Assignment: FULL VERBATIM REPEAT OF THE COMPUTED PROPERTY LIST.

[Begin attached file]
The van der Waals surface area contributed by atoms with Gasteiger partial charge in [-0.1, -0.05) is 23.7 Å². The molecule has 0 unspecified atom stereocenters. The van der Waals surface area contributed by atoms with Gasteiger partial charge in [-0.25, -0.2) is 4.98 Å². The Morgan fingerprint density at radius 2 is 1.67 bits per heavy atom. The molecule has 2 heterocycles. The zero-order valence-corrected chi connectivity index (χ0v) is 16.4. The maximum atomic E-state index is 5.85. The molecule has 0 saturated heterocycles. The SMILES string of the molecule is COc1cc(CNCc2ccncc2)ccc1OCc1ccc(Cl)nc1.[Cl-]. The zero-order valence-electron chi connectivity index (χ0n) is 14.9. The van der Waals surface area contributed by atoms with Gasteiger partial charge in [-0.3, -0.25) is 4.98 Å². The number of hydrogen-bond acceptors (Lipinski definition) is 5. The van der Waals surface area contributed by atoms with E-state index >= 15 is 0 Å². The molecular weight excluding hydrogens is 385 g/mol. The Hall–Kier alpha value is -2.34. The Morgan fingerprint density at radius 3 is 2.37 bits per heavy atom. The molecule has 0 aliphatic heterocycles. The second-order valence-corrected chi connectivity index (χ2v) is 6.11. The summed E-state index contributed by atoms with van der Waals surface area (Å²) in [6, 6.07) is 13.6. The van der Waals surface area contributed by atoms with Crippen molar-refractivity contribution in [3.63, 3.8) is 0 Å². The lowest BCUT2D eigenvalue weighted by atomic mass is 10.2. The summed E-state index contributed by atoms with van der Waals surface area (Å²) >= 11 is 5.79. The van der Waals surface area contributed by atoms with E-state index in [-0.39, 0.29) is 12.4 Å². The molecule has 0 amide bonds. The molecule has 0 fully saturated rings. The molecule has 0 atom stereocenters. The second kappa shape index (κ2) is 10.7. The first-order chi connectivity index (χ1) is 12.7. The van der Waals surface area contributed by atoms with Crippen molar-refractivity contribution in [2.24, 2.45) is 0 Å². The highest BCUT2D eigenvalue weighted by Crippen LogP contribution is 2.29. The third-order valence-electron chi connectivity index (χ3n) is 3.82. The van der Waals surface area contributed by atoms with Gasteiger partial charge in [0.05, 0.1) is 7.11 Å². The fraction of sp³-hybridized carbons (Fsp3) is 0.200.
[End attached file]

The van der Waals surface area contributed by atoms with Gasteiger partial charge in [-0.1, -0.05) is 23.7 Å². The molecule has 0 unspecified atom stereocenters. The van der Waals surface area contributed by atoms with Gasteiger partial charge in [-0.25, -0.2) is 4.98 Å². The Morgan fingerprint density at radius 2 is 1.67 bits per heavy atom. The molecule has 2 heterocycles. The zero-order valence-corrected chi connectivity index (χ0v) is 16.4. The maximum atomic E-state index is 5.85. The molecule has 0 saturated heterocycles. The SMILES string of the molecule is COc1cc(CNCc2ccncc2)ccc1OCc1ccc(Cl)nc1.[Cl-]. The zero-order valence-electron chi connectivity index (χ0n) is 14.9. The van der Waals surface area contributed by atoms with Gasteiger partial charge in [-0.3, -0.25) is 4.98 Å². The number of hydrogen-bond acceptors (Lipinski definition) is 5. The van der Waals surface area contributed by atoms with E-state index >= 15 is 0 Å². The molecular weight excluding hydrogens is 385 g/mol. The Hall–Kier alpha value is -2.34. The Morgan fingerprint density at radius 3 is 2.37 bits per heavy atom. The molecule has 0 aliphatic heterocycles. The second-order valence-corrected chi connectivity index (χ2v) is 6.11. The summed E-state index contributed by atoms with van der Waals surface area (Å²) in [6, 6.07) is 13.6. The van der Waals surface area contributed by atoms with Crippen molar-refractivity contribution in [3.63, 3.8) is 0 Å². The lowest BCUT2D eigenvalue weighted by atomic mass is 10.2. The summed E-state index contributed by atoms with van der Waals surface area (Å²) >= 11 is 5.79. The van der Waals surface area contributed by atoms with E-state index in [-0.39, 0.29) is 12.4 Å². The molecule has 0 amide bonds. The molecule has 0 fully saturated rings. The molecule has 0 atom stereocenters. The second kappa shape index (κ2) is 10.7. The first-order chi connectivity index (χ1) is 12.7. The van der Waals surface area contributed by atoms with Crippen molar-refractivity contribution in [2.24, 2.45) is 0 Å². The highest BCUT2D eigenvalue weighted by Crippen LogP contribution is 2.29. The third-order valence-electron chi connectivity index (χ3n) is 3.82. The van der Waals surface area contributed by atoms with Gasteiger partial charge in [0.05, 0.1) is 7.11 Å². The fraction of sp³-hybridized carbons (Fsp3) is 0.200.